Until Kirin Brewery Co. came along, foreign firms purchasing American wineries have done so lock, stock and barrels.
Earlier this year, when the Raymond Vineyard Winery announced completion of the deal in which Kirin, the brewing giant, became the owner of this Napa Valley jewel, a line in the press announcement noted that Raymond “will retain an ownership interest in the winery and will continue to operate and manage the business.”
Other Japanese buyers of wineries have left Americans in charge. When Otsuka Pharmaceutical bought Ridge Vineyards in Cupertino in 1986, it left Paul Draper and the late David Benion to run it. Sanraku and Sapporo left intact the staffs at Markham and St. Clement, respectively, two other Napa Valley wineries they acquired.
But in previous cases, the wineries were sold 100%--all land, buildings, inventory, and stock. This makes the Raymond deal unusual.
“We are committed here (by contract) for at least the next three years,” said Roy Raymond Jr., president of the winery and the man who handles viticultural and marketing.
“And if things go well, and we expect them to, there are plans to stay on beyond five years,” said Walt Raymond, Roy’s brother and the wine maker. He declined to give specifics of the deal, but a source close to the winery estimated that the family retained about 15% of the stock in the winery.
The key to retaining a portion of the winery, according to both sides in the deal, was the incentive factor. Kirin executives knew they needed to keep the Raymonds around to operate the winery and maintain the same high quality of wines produced since the winery was founded in 1974. And the Raymonds were prepared to stay.
“Where you have very talented and long-term management that you want to keep intact, structuring a deal this way gives them (the Raymonds) an inducement,” said Joel Marcus, the attorney who worked with Kirin on arranging the deal. “This way, the Raymonds have a continuing stake in the enterprise.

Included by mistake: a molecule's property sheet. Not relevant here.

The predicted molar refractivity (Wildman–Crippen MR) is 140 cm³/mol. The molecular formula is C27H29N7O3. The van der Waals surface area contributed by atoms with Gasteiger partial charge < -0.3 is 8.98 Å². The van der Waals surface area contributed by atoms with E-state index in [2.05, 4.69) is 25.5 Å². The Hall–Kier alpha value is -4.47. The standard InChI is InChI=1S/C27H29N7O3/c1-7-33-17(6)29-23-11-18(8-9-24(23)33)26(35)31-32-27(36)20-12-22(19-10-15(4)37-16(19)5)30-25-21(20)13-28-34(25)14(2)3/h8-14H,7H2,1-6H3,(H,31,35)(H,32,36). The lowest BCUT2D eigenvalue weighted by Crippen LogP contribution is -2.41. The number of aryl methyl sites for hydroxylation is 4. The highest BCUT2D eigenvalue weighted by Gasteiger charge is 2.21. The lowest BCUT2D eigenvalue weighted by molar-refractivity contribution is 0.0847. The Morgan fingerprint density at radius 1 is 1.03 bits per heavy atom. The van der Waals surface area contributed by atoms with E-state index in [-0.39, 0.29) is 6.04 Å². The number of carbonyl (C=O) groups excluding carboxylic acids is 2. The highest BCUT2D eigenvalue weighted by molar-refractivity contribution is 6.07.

“This accomplished several things,” added Marcus, a partner in the law firm Pettit & Martin in Los Angeles. “It keeps the founding managers as your business partners, and I think that assures stronger management. And it gives them (the Raymonds) a great incentive to stay active in the business.”
Roy Ramond added, “The way the deal is structured, our stock (in the company) will appreciate in value based on increasing (case) sales and profits.”
Walt Raymond said Kirin told the family the acquisition was “for investment purposes only. They take the long-term view, and they look at the Napa Valley as a quality region and Raymond as a quality property.”
Marcus pointed out that “some of the past deals (in which Japanese companies have bought American businesses) haven’t been as creative as they might have been, and I think the reason is that they forget the essential ingredient of operations. But from the perspective of Kirin, I think you may see more of these kind of deals from now on from companies that see the long-term potential of inducements to the managers.”
The first and to date the largest Japanese purchase of a California winery was in 1984 when Suntory Ltd. bought Chateau St. Jean in Sonoma County for an estimated $40 million. Although management of that company initially didn’t change, none of the former owners of Chateau St. Jean retained any percentage in the company.
In the intervening five years, however, most of the former executives of Chateau St. Jean have left, including the president, the national sales director and the head of viticulture. The key remaining employee is Richard Arrowood, the wine maker. Many of those who left say they couldn’t adapt to the Japanese corporate style.
However, the Raymonds say that under their agreement with Kirin, family members will call all the shots. “They (Kirin) gave us every assurance that we will be the managing people--we will be the ones making all the decisions,” said Walt.
When it was first reported last October that Kirin and the Raymonds had struck a deal, estimated by sources at about $18 million, it surprised many in the Napa Valley who felt that Raymond was the least likely winery to sell. Case production had risen in the past few years by about 20% annually and by 1989 was projected at near 140,000 cases.
And the company was not hurting financially. Its wines were highly regarded in the marketplace, both at restaurant and retail levels, and it was competing successfully in four different price levels with its chardonnays, which represent 57% of its production.
“We didn’t have a winery for sale,” Roy said. He said the property had never been listed with an agent, and the family wasn’t even thinking of taking offers.
“But Kirin had looked around, looking to buy a Napa Valley winery, and they had found a lot of them that were for sale and looked into them and found things that were wrong,” Roy added. “Then they looked at us and after a while made us an offer.”
It apparently wasn’t the only offer. Insiders say Hiram Walker, the British-based drinks company that recently paid a reported $38 million to acquire Clos du Bois winery in Sonoma County, also bid for Raymond. The Raymonds declined to discuss any other offers that may have been made.